FARMLAND — An Indiana family is stressing the importance of speaking about mental health struggles after their son died by suicide while on leave from a tour in Afghanistan.
Their son, Jacob Sexton, had Post-Traumatic Stress Disorder (PTSD).
Sexton's parents said people need to talk about mental health, saying just talking about what you're going through can be life-saving.
Jeff and Barbara Sexton are parents to four boys, one of them being Jacob Sexton. Jacob was a National Guardsman and served two tours overseas, one in Iraq and one in Afghanistan.
He was on a 15-day leave from Afghanistan when he went to the movie with his brother and friend. He killed himself 10 minutes into a movie while in Muncie.
"I hugged (him) and I said 'I love you' as I always do my boys," Barbara Sexton said. "And I never got to see him come through the back door again."
His death marks a need to increase awareness of mental health disorders.
"Nobody wants to say it, but if you don't say it, it never gets out to help anybody else," Jeff Sexton said.
Barbara Sexton has worked for 40 years to earn her degree, she graduated Sunday from Southern New Hampshire University. She hopes her new degree will help her work with veterans.
The Sextons describe their son Jacob as kindhearted and a people person. He was 21 when he died.
"I miss him every day," Barbara Sexton said. "To be honest with you, I still wait for him to come home."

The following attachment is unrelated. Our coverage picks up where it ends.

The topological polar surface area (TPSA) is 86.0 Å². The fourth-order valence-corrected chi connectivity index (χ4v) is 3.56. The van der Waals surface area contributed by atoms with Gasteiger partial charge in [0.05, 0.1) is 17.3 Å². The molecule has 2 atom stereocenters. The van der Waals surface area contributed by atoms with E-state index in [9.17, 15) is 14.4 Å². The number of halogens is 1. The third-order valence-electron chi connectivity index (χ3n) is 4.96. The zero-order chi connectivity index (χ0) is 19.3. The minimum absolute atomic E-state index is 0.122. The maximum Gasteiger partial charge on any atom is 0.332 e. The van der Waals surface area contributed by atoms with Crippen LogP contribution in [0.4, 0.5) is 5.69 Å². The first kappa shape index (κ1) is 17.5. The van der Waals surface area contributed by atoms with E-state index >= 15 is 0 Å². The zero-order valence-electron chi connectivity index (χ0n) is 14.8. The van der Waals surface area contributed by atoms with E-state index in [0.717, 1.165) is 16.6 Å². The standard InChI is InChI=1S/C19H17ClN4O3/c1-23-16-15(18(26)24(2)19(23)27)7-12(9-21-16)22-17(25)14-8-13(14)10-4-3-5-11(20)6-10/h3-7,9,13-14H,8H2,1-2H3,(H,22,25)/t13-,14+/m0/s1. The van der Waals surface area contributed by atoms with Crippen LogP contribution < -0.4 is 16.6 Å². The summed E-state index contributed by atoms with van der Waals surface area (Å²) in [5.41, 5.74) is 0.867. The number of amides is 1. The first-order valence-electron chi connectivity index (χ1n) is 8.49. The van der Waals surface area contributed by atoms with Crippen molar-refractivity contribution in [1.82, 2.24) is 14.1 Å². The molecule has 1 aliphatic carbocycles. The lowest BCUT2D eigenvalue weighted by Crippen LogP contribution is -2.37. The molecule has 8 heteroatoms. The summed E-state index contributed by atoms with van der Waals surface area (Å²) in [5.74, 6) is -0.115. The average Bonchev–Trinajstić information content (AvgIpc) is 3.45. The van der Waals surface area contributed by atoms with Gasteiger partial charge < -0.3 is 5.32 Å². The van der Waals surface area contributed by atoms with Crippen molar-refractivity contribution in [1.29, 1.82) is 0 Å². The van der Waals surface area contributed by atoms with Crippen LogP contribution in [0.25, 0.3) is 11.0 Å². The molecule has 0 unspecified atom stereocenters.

The Sextons said they think he didn't want it to look like he needed help.
"The immorality of war, just tears at some people," Jeff Sexton said. "Seeing all the children being maimed and everything I think just finally broke him."
Bryan Dysert, the chief operating officer at Helping Veterans and Families, said many vets struggle with PTSD and mental health disorders, yet so few talk about it.
"Get rid of the stigma that's out there, and it's like it's okay to talk about this stuff," Dysert said.
The Sextons have a message for anyone struggling with PTSD or any other mental health issues.
"Reach out to someone you love," Barbara Sexton said. "They're there and they care. They will hold your hand and they won't let go. They will walk that path with you. I will walk that path with you just to keep you here. "Once you are gone you can't come back, and all those broken hearts that you've made if you choose to leave, They're broken, they'll never heal."
"Everybody needs to know that they can have somebody they can fall back on to help," Jeff Sexton said.
The Mayo Clinic says symptoms of PTSD include:
- Intrusive memories
- Negative changes in thinking and mood
- Changes in physical and emotional reaction
If you or someone you know is struggling with PTSD or mental health issues you can reach out to:
- Doctor or Mental Health Professional
- Close Friend or Loved One
- National Suicide Prevention Lifeline: 1-800-273-TALK
- Call 911 if Emergency Situation
Mayo Clinic experts say if you have disturbing thoughts and feeling about a traumatic event more than for more than a month, or if you feel you're having trouble getting your life back under control, you should see a doctor.
If you have suicidal toughs, reach out to a close friend or loved one. You may call the National Suicide Prevention Lifeline at 1-800-273-TALK. You should also make an appointment with a doctor or mental health professional.
Call 911 if you think you may hurt yourself or attempt suicide.